Policing girls’ clothes sends a strong cultural message, says Lisa Frack, one of the parents who helped craft the new gender-neutral dress code. “It was the cover-up approach. It’s saying that girls are distracting boys from learning. It’s teaching, of course, that girls are responsible for boys’ reactions, which is a dangerous road to go down.” Many people have argued that instead of cracking down on girls’ outfits, schools should work to stop harassment.

The new dress code (PDF) scraps the old system of listing out specific clothing styles that students can and can’t wear. Instead of aiming to stop students from “being distracting,” its goal is to protect students’ health and safety. Here are the basic rules:

“Students must wear clothing including both a shirt with pants or skirt, or the equivalent (for example dresses, leggings, or shorts) and shoes. Shirts and dresses must have fabric in the front and on the sides (under the arms). Clothing must cover undergarments (waistbands and straps excluded). Fabric covering breasts, genitals and buttocks must be opaque.”

The new dress code also states that school administrators must weigh the cost of pulling a student out of class just because they’re wearing short shorts:

“School-directed changes to a student’s attire or grooming should be the least restrictive and disruptive to the student’s school day. Any school dress code enforcement actions should minimize the potential loss of educational time. Administration and enforcement of the dress code shall be gender neutral and consistent with the PPS racial equity policy.”

While it’s a relatively small shift, revamping dress codes will mean genuine changes in the lives of students. At the school board meeting where the board approved the gender-neutral dress code, one mom explained how the old dress code had hurt her daughter: After returning to school for treatment for an eating disorder, she was called into the principal’s office and lectured for an hour about her outfit. “To have her called out by an adult in her school shaming her for the way she looked after we just got through a treatment program was shocking,” the mom told the school board.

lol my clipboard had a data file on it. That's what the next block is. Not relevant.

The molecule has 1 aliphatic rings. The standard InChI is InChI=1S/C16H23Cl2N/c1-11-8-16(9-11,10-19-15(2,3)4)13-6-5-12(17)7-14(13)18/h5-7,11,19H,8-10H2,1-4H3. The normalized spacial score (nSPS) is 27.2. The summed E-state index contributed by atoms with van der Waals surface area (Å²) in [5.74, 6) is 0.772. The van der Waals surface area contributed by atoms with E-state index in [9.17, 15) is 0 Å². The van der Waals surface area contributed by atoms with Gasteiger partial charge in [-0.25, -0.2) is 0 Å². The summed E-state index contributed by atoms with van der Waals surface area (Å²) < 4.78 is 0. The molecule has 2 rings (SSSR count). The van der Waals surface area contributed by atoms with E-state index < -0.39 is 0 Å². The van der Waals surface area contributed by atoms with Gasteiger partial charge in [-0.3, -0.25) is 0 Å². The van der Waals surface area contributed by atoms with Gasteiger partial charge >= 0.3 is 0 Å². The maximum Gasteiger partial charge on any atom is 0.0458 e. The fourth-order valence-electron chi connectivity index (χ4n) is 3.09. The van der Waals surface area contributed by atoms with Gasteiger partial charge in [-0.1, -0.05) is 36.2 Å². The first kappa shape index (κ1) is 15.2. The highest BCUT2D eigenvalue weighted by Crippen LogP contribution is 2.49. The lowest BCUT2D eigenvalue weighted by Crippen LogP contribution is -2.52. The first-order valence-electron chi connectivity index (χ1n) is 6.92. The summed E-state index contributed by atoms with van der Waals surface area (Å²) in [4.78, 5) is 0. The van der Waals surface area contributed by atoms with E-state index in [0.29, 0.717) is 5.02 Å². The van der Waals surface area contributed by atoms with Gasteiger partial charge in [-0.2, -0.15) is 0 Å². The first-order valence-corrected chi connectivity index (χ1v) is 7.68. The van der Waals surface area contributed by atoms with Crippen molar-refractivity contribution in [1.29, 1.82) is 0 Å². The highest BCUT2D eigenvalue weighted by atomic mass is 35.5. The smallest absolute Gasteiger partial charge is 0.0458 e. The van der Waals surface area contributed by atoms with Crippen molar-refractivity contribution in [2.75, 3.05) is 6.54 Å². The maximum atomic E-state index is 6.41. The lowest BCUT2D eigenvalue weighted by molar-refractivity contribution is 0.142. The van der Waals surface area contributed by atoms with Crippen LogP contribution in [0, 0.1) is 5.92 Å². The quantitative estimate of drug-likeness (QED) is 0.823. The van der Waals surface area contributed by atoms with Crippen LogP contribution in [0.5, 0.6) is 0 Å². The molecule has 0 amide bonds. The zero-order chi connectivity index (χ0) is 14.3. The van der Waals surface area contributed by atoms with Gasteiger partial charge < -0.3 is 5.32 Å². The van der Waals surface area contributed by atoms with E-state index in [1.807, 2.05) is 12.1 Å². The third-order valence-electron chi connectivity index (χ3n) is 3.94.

Gender-equality groups have applauded the change. “In a society rife with victim blaming like ours, ending this message is critical to changing the way girls, and, ultimately, the women they grow up to be, perceive themselves and the way boys, and, ultimately, the men they grow up to be, learn to respect the girls and women in their lives,” says Oregon NOW Executive Director Michelle Ganow-Jones.

As she heads into her freshman year of high school, Carlson is glad that her school will be a more welcoming place for her and her friends. “I feel like changing this gives students a voice,” she says. “Why do we think it’s the girls’ fault for distracting boys?”

       Read This Next: Instead of Banning Yoga Pants, Schools Should Crack Down on Harassment
       Read This Next: Seven Stories of Ways to Stop Street Harassment

by Sarah Mirk
View profile »

Sarah Mirk is the former host of Bitch Media’s podcast Popaganda. She’s interested in gender, history, comics, and talking to strangers. You can follow her on Twitter

Get Bitch Media's top 9 reads of the week delivered to your inbox every Saturday morning! Sign up for the Weekly Reader:

1 Comment Has Been Posted

gender neutral dress, vs shaming girls

Those kids are awesome. By blaming and shaming girls, we are not teaching the boys to be responsible for their own behavior, instead we foster male entitlement, and victim blaming.

Add new comment